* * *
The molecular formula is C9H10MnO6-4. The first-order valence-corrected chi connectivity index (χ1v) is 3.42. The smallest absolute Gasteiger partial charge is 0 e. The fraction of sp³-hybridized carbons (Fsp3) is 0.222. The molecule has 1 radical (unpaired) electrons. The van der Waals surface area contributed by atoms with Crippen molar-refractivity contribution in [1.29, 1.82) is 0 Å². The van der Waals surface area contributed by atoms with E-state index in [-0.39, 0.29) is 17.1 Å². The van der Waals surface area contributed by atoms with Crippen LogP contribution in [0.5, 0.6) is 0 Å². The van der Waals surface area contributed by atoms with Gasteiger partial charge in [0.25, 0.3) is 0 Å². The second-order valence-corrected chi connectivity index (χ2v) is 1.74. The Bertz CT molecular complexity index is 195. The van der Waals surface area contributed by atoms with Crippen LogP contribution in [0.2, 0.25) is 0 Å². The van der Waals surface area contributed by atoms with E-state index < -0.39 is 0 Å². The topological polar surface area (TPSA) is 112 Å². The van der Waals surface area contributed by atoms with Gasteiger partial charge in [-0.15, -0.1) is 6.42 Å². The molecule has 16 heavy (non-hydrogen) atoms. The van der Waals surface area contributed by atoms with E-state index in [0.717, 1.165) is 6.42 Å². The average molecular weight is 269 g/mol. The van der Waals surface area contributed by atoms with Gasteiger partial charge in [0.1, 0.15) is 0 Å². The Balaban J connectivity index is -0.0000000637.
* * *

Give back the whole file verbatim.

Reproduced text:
The molecular formula is C9H10MnO6-4. The first-order valence-corrected chi connectivity index (χ1v) is 3.42. The smallest absolute Gasteiger partial charge is 0 e. The fraction of sp³-hybridized carbons (Fsp3) is 0.222. The molecule has 1 radical (unpaired) electrons. The van der Waals surface area contributed by atoms with Crippen molar-refractivity contribution in [1.29, 1.82) is 0 Å². The van der Waals surface area contributed by atoms with E-state index in [-0.39, 0.29) is 17.1 Å². The van der Waals surface area contributed by atoms with Crippen LogP contribution in [0.5, 0.6) is 0 Å². The van der Waals surface area contributed by atoms with Gasteiger partial charge in [0.25, 0.3) is 0 Å². The second-order valence-corrected chi connectivity index (χ2v) is 1.74. The Bertz CT molecular complexity index is 195. The van der Waals surface area contributed by atoms with Crippen LogP contribution in [0.2, 0.25) is 0 Å². The van der Waals surface area contributed by atoms with E-state index < -0.39 is 0 Å². The topological polar surface area (TPSA) is 112 Å². The van der Waals surface area contributed by atoms with Gasteiger partial charge in [-0.15, -0.1) is 6.42 Å². The molecule has 16 heavy (non-hydrogen) atoms. The van der Waals surface area contributed by atoms with E-state index in [0.717, 1.165) is 6.42 Å². The average molecular weight is 269 g/mol. The van der Waals surface area contributed by atoms with Gasteiger partial charge in [0.1, 0.15) is 0 Å². The Balaban J connectivity index is -0.0000000637.